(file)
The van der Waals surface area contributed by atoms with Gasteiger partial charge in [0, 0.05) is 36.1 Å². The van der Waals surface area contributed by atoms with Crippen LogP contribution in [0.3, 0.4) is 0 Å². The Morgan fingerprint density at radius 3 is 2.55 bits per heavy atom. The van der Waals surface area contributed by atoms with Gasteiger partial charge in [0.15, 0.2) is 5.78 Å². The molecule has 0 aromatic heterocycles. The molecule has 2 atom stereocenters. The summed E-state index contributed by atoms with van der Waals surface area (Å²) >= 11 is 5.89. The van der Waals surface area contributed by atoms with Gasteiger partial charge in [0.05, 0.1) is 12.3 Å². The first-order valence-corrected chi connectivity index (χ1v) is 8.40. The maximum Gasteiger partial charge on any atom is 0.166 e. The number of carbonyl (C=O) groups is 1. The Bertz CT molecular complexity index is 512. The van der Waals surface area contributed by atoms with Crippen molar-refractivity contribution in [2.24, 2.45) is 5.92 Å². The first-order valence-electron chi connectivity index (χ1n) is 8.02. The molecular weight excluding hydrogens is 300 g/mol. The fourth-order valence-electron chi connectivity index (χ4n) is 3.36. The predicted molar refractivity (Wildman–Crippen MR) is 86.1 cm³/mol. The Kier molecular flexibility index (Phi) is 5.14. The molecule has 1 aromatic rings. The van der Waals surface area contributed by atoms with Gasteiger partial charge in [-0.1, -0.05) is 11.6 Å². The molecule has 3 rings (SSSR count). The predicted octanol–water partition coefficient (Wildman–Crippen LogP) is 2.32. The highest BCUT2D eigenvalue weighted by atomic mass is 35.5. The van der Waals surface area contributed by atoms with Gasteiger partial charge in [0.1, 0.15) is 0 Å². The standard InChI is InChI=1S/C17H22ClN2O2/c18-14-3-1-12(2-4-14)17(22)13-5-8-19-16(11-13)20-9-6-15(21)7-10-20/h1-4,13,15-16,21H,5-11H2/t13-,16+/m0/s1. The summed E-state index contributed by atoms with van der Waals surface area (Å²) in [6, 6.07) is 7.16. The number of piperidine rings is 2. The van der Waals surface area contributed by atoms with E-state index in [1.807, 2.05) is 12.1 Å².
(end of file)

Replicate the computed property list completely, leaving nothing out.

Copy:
The van der Waals surface area contributed by atoms with Gasteiger partial charge in [0, 0.05) is 36.1 Å². The van der Waals surface area contributed by atoms with Crippen LogP contribution in [0.3, 0.4) is 0 Å². The Morgan fingerprint density at radius 3 is 2.55 bits per heavy atom. The van der Waals surface area contributed by atoms with Gasteiger partial charge in [0.15, 0.2) is 5.78 Å². The molecule has 0 aromatic heterocycles. The molecule has 2 atom stereocenters. The summed E-state index contributed by atoms with van der Waals surface area (Å²) >= 11 is 5.89. The van der Waals surface area contributed by atoms with Gasteiger partial charge in [0.05, 0.1) is 12.3 Å². The first-order valence-corrected chi connectivity index (χ1v) is 8.40. The maximum Gasteiger partial charge on any atom is 0.166 e. The number of carbonyl (C=O) groups is 1. The Bertz CT molecular complexity index is 512. The van der Waals surface area contributed by atoms with Crippen molar-refractivity contribution in [2.24, 2.45) is 5.92 Å². The first-order valence-electron chi connectivity index (χ1n) is 8.02. The molecular weight excluding hydrogens is 300 g/mol. The fourth-order valence-electron chi connectivity index (χ4n) is 3.36. The predicted molar refractivity (Wildman–Crippen MR) is 86.1 cm³/mol. The Kier molecular flexibility index (Phi) is 5.14. The molecule has 1 aromatic rings. The van der Waals surface area contributed by atoms with Gasteiger partial charge in [-0.1, -0.05) is 11.6 Å². The molecule has 3 rings (SSSR count). The predicted octanol–water partition coefficient (Wildman–Crippen LogP) is 2.32. The highest BCUT2D eigenvalue weighted by atomic mass is 35.5. The van der Waals surface area contributed by atoms with Gasteiger partial charge in [0.1, 0.15) is 0 Å². The standard InChI is InChI=1S/C17H22ClN2O2/c18-14-3-1-12(2-4-14)17(22)13-5-8-19-16(11-13)20-9-6-15(21)7-10-20/h1-4,13,15-16,21H,5-11H2/t13-,16+/m0/s1. The summed E-state index contributed by atoms with van der Waals surface area (Å²) in [6, 6.07) is 7.16. The number of piperidine rings is 2. The van der Waals surface area contributed by atoms with E-state index in [1.807, 2.05) is 12.1 Å².